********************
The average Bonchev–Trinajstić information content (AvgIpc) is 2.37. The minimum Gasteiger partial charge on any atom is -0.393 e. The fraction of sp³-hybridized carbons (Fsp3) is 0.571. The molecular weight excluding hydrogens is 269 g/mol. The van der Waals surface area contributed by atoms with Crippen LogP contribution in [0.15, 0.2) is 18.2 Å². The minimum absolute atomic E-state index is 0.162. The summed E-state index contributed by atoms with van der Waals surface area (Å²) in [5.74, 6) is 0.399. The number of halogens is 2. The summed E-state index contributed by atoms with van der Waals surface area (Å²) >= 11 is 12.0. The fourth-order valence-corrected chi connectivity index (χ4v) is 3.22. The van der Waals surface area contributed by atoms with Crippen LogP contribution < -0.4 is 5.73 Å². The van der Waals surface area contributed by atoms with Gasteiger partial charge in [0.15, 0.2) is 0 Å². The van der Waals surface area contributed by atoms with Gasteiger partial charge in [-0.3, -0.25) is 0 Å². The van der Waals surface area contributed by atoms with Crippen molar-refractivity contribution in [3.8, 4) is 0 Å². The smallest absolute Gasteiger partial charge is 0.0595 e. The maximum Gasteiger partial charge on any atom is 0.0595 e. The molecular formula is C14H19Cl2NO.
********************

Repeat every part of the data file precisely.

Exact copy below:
The average Bonchev–Trinajstić information content (AvgIpc) is 2.37. The minimum Gasteiger partial charge on any atom is -0.393 e. The fraction of sp³-hybridized carbons (Fsp3) is 0.571. The molecular weight excluding hydrogens is 269 g/mol. The van der Waals surface area contributed by atoms with Crippen LogP contribution in [0.15, 0.2) is 18.2 Å². The minimum absolute atomic E-state index is 0.162. The summed E-state index contributed by atoms with van der Waals surface area (Å²) in [5.74, 6) is 0.399. The number of halogens is 2. The summed E-state index contributed by atoms with van der Waals surface area (Å²) >= 11 is 12.0. The fourth-order valence-corrected chi connectivity index (χ4v) is 3.22. The van der Waals surface area contributed by atoms with Crippen LogP contribution < -0.4 is 5.73 Å². The van der Waals surface area contributed by atoms with Gasteiger partial charge in [0.15, 0.2) is 0 Å². The van der Waals surface area contributed by atoms with Gasteiger partial charge in [-0.3, -0.25) is 0 Å². The van der Waals surface area contributed by atoms with Crippen molar-refractivity contribution in [3.8, 4) is 0 Å². The smallest absolute Gasteiger partial charge is 0.0595 e. The maximum Gasteiger partial charge on any atom is 0.0595 e. The molecular formula is C14H19Cl2NO.